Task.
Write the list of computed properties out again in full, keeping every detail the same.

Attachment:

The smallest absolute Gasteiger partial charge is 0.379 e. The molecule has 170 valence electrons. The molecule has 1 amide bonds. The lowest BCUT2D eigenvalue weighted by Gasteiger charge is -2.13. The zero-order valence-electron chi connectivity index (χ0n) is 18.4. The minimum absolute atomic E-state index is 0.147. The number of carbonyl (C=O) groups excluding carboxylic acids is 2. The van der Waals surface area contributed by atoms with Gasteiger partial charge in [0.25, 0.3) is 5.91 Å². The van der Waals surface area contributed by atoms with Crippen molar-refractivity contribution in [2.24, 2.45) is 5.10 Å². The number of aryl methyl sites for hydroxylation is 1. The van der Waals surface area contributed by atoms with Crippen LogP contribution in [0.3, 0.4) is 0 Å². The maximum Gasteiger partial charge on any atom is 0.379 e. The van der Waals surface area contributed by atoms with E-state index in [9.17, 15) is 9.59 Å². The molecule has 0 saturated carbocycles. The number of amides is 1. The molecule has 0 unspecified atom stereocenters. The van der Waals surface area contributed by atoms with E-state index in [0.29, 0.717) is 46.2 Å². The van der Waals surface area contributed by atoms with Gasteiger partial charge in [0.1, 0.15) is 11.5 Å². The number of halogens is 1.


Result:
The smallest absolute Gasteiger partial charge is 0.379 e. The molecule has 170 valence electrons. The molecule has 1 amide bonds. The lowest BCUT2D eigenvalue weighted by Gasteiger charge is -2.13. The zero-order valence-electron chi connectivity index (χ0n) is 18.4. The minimum absolute atomic E-state index is 0.147. The number of carbonyl (C=O) groups excluding carboxylic acids is 2. The van der Waals surface area contributed by atoms with Gasteiger partial charge in [0.25, 0.3) is 5.91 Å². The van der Waals surface area contributed by atoms with Crippen molar-refractivity contribution in [2.24, 2.45) is 5.10 Å². The number of aryl methyl sites for hydroxylation is 1. The van der Waals surface area contributed by atoms with Crippen LogP contribution in [0.3, 0.4) is 0 Å². The maximum Gasteiger partial charge on any atom is 0.379 e. The van der Waals surface area contributed by atoms with E-state index in [9.17, 15) is 9.59 Å². The molecule has 0 saturated carbocycles. The number of amides is 1. The molecule has 0 unspecified atom stereocenters. The van der Waals surface area contributed by atoms with E-state index in [0.29, 0.717) is 46.2 Å². The van der Waals surface area contributed by atoms with Gasteiger partial charge in [0.1, 0.15) is 11.5 Å². The number of halogens is 1.